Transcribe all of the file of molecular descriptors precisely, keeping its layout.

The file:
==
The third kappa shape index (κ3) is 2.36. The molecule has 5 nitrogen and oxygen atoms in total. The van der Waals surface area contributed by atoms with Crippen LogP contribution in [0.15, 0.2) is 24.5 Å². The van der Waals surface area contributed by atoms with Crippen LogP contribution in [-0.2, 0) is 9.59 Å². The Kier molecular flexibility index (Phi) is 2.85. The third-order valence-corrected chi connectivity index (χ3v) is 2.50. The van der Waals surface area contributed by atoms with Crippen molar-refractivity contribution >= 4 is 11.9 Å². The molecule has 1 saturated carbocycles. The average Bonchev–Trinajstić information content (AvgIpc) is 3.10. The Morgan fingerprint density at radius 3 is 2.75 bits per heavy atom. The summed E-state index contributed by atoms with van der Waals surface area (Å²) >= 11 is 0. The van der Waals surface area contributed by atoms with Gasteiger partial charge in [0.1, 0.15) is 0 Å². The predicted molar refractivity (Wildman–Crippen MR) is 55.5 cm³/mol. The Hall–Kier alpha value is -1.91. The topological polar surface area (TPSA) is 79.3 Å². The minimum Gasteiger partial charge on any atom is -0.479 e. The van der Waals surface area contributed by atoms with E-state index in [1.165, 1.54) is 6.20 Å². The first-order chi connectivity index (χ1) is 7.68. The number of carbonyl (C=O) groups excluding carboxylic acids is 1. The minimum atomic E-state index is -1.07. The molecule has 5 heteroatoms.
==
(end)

The third kappa shape index (κ3) is 2.36. The molecule has 5 nitrogen and oxygen atoms in total. The van der Waals surface area contributed by atoms with Crippen LogP contribution in [0.15, 0.2) is 24.5 Å². The van der Waals surface area contributed by atoms with Crippen LogP contribution in [-0.2, 0) is 9.59 Å². The Kier molecular flexibility index (Phi) is 2.85. The third-order valence-corrected chi connectivity index (χ3v) is 2.50. The van der Waals surface area contributed by atoms with Crippen molar-refractivity contribution >= 4 is 11.9 Å². The molecule has 1 saturated carbocycles. The average Bonchev–Trinajstić information content (AvgIpc) is 3.10. The Morgan fingerprint density at radius 3 is 2.75 bits per heavy atom. The summed E-state index contributed by atoms with van der Waals surface area (Å²) >= 11 is 0. The van der Waals surface area contributed by atoms with Gasteiger partial charge in [0.1, 0.15) is 0 Å². The predicted molar refractivity (Wildman–Crippen MR) is 55.5 cm³/mol. The Hall–Kier alpha value is -1.91. The topological polar surface area (TPSA) is 79.3 Å². The minimum Gasteiger partial charge on any atom is -0.479 e. The van der Waals surface area contributed by atoms with E-state index in [1.165, 1.54) is 6.20 Å². The first-order chi connectivity index (χ1) is 7.68. The number of carbonyl (C=O) groups excluding carboxylic acids is 1. The minimum atomic E-state index is -1.07. The molecule has 5 heteroatoms.